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Expert: 'A Lot' Of Mass. Health Care Law Was Romney's Idea

This article is more than 12 years old.

Former Massachusetts Gov. Mitt Romney’s work on the health care reform in the Bay State offers a window on his leadership style. He worked closely, sometimes at odds, with Democratic leaders to reach a deal with widespread support.

Romney played a key role in crafting, passing and implementing the 2006 law that became the model for the country, according to Michael Widmer, president of the Massachusetts Taxpayers Foundation. He helped draft some of the compromises during debate on the near-universal coverage law.

According to Widmer, Romney was behind two of the law's main principles.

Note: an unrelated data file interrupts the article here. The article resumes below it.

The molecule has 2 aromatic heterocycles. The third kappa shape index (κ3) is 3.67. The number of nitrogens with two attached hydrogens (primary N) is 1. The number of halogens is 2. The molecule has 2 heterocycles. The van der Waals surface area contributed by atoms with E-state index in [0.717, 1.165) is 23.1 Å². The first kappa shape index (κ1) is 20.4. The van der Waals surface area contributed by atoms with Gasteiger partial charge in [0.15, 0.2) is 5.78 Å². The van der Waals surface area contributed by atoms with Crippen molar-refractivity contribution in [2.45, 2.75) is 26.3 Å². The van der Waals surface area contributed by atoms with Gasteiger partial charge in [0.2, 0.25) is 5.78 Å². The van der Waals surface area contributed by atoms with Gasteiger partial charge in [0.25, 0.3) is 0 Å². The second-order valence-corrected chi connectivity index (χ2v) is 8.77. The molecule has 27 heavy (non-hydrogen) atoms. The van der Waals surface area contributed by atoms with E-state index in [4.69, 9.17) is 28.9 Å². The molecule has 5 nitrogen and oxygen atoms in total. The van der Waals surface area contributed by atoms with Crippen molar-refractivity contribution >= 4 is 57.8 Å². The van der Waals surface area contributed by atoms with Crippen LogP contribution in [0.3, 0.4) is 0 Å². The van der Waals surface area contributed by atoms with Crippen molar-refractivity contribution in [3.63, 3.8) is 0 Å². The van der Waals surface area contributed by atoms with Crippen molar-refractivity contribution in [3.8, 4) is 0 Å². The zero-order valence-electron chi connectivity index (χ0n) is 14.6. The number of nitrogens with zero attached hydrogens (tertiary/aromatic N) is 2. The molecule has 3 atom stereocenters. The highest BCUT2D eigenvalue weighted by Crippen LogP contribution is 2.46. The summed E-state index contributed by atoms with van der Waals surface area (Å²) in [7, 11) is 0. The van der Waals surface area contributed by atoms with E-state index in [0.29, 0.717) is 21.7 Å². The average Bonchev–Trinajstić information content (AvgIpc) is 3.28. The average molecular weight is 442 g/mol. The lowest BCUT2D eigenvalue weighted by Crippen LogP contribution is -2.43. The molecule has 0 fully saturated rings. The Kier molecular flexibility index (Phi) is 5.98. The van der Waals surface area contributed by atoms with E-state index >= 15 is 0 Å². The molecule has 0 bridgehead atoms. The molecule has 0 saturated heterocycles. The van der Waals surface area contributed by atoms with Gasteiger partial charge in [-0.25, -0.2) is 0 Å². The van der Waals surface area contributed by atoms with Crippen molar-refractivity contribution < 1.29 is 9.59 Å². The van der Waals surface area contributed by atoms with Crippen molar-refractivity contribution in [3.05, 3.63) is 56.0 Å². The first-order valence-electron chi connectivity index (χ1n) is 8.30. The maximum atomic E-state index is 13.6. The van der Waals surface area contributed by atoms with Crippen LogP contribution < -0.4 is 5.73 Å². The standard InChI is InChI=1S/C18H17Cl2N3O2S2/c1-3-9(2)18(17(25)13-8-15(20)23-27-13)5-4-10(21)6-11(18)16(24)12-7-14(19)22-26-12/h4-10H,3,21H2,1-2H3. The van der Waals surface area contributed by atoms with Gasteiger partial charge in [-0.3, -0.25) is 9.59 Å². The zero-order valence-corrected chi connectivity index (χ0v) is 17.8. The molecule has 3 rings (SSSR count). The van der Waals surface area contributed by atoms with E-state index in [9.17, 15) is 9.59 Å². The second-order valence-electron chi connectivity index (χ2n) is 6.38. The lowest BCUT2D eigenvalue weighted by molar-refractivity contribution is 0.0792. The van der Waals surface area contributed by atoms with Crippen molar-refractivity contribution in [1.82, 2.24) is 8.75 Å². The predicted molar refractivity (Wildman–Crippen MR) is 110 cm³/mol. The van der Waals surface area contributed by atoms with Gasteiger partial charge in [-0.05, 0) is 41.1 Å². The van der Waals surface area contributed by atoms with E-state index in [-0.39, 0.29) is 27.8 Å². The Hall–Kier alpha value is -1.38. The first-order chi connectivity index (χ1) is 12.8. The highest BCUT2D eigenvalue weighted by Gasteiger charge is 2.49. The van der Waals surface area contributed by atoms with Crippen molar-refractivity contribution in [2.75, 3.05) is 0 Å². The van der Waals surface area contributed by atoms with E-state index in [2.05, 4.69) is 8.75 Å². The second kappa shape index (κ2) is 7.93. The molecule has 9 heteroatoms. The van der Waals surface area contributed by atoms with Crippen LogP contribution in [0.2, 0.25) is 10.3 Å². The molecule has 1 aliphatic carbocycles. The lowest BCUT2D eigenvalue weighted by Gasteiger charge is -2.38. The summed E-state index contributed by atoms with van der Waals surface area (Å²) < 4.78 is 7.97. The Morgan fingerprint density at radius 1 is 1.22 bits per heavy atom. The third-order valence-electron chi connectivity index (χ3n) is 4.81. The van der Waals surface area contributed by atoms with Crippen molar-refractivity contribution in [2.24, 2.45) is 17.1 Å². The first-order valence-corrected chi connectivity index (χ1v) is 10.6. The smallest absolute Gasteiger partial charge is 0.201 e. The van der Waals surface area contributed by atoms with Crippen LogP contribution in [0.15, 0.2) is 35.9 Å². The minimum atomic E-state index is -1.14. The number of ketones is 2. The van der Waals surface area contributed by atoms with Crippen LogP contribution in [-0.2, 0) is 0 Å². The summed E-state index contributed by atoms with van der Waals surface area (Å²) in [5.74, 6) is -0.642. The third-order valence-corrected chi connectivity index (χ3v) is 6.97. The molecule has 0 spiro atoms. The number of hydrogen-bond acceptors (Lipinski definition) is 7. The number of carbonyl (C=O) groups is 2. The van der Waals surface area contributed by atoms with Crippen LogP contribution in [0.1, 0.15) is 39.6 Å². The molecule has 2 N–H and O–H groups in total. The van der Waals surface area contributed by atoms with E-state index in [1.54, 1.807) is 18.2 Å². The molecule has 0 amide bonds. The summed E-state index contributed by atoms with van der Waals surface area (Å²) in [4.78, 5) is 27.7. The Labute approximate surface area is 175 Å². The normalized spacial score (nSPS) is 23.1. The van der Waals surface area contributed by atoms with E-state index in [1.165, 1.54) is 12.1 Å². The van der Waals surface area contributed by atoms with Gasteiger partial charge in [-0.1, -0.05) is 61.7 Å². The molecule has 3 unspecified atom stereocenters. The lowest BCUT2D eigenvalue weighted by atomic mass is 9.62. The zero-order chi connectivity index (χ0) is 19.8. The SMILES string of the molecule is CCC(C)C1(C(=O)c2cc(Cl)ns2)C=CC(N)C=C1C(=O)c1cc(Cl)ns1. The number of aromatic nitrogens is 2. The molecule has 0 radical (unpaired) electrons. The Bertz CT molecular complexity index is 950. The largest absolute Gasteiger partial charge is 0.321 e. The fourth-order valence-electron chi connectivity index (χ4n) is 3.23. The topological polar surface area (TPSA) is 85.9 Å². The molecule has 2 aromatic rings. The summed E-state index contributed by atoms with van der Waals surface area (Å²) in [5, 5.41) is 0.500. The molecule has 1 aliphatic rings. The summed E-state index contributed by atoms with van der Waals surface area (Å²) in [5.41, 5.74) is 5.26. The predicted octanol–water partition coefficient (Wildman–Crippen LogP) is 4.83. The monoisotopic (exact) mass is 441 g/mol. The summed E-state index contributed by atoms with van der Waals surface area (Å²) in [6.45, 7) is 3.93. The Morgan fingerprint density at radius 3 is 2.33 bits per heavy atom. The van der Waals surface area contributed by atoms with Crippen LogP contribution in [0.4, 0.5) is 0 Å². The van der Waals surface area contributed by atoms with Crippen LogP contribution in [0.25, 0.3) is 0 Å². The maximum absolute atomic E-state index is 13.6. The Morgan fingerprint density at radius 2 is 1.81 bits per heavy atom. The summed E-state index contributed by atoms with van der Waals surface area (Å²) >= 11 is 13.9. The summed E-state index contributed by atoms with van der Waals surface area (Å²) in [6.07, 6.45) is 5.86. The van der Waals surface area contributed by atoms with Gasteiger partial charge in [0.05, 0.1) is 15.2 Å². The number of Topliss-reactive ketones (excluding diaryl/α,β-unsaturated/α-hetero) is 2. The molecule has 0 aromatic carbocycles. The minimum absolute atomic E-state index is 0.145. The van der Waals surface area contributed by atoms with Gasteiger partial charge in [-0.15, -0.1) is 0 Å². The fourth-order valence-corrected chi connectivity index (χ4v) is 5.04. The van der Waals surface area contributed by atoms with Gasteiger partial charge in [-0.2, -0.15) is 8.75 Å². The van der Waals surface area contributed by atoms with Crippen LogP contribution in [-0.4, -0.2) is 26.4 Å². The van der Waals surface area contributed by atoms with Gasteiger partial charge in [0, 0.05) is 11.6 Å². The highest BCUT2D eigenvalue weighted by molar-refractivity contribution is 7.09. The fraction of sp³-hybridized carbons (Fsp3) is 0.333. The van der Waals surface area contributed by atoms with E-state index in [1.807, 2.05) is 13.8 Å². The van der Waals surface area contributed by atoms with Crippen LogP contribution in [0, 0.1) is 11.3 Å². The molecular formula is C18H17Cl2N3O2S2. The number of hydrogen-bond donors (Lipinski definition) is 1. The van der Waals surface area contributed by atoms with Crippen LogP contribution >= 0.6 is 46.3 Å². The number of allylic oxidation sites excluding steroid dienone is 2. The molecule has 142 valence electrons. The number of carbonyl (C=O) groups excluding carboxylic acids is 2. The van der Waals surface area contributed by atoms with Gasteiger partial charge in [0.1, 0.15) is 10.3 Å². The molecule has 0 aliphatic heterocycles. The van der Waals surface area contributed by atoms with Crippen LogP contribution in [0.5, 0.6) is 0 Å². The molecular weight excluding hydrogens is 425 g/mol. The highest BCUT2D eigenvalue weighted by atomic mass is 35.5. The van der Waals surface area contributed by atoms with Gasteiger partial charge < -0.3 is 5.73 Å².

"The first most radical idea was the individual mandate requiring everybody to have health insurance," Widmer said. "Then, the idea of insurance exchanges for small businesses and individuals and providing subsidy coverage was his idea as well."

The governor and his staff worked behind the scenes. Widmer said the governor was involved, but out of the limelight.

Romney was working with both the right and left of Washington's insiders. He talked to the late Sen. Edward Kennedy and the Bush Administration, because the Bush Administration needed to approve their plans, Widmer said.

Widmer said Romney seemed both politically and substantively vested in the state's health care reform.

"In the first two or three years of his term, he was operating very much as a corporate chief executive officer," Widmer said. "But I saw in the health care debate that there really had been an evolving maturity."

This program aired on May 12, 2011.

Bob Oakes Senior Correspondent
Bob Oakes was a senior correspondent in the WBUR newsroom, a role he took on in 2021 after nearly three decades hosting WBUR's Morning Edition.



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